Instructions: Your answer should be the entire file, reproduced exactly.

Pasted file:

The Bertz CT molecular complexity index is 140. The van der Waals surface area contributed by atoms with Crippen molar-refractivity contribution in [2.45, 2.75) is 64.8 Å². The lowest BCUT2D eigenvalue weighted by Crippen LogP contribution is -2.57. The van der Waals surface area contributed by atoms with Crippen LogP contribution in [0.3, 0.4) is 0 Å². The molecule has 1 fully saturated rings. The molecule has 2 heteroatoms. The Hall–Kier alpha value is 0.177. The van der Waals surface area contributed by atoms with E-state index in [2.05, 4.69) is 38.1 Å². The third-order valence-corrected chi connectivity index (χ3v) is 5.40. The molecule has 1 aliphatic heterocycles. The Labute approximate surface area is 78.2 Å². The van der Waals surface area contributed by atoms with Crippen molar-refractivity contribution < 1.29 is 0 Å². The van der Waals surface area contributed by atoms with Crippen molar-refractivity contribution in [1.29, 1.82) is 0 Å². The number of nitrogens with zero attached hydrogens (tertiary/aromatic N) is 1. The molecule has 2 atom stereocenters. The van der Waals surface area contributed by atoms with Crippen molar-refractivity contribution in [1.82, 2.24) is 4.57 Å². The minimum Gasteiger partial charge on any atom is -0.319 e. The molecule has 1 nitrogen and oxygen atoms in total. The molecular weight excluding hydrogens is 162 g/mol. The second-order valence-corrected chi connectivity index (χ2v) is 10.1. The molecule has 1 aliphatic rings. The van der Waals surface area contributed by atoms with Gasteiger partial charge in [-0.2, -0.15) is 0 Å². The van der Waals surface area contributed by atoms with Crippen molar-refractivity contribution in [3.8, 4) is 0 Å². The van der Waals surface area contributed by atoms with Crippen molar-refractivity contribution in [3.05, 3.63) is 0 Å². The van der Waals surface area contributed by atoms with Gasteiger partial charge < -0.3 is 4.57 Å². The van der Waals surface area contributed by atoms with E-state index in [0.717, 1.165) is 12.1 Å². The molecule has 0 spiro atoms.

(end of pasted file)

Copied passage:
The Bertz CT molecular complexity index is 140. The van der Waals surface area contributed by atoms with Crippen molar-refractivity contribution in [2.45, 2.75) is 64.8 Å². The lowest BCUT2D eigenvalue weighted by Crippen LogP contribution is -2.57. The van der Waals surface area contributed by atoms with Crippen LogP contribution in [0.3, 0.4) is 0 Å². The molecule has 1 fully saturated rings. The molecule has 2 heteroatoms. The Hall–Kier alpha value is 0.177. The van der Waals surface area contributed by atoms with E-state index in [2.05, 4.69) is 38.1 Å². The third-order valence-corrected chi connectivity index (χ3v) is 5.40. The molecule has 1 aliphatic heterocycles. The Labute approximate surface area is 78.2 Å². The van der Waals surface area contributed by atoms with Crippen molar-refractivity contribution < 1.29 is 0 Å². The van der Waals surface area contributed by atoms with Crippen molar-refractivity contribution in [1.29, 1.82) is 0 Å². The number of nitrogens with zero attached hydrogens (tertiary/aromatic N) is 1. The molecule has 2 atom stereocenters. The van der Waals surface area contributed by atoms with Crippen molar-refractivity contribution in [1.82, 2.24) is 4.57 Å². The minimum Gasteiger partial charge on any atom is -0.319 e. The molecule has 1 nitrogen and oxygen atoms in total. The molecular weight excluding hydrogens is 162 g/mol. The second-order valence-corrected chi connectivity index (χ2v) is 10.1. The molecule has 1 aliphatic rings. The van der Waals surface area contributed by atoms with Gasteiger partial charge in [-0.2, -0.15) is 0 Å². The van der Waals surface area contributed by atoms with Crippen molar-refractivity contribution in [3.8, 4) is 0 Å². The van der Waals surface area contributed by atoms with Crippen molar-refractivity contribution in [3.05, 3.63) is 0 Å². The van der Waals surface area contributed by atoms with Gasteiger partial charge < -0.3 is 4.57 Å². The van der Waals surface area contributed by atoms with E-state index in [0.717, 1.165) is 12.1 Å². The molecule has 0 spiro atoms.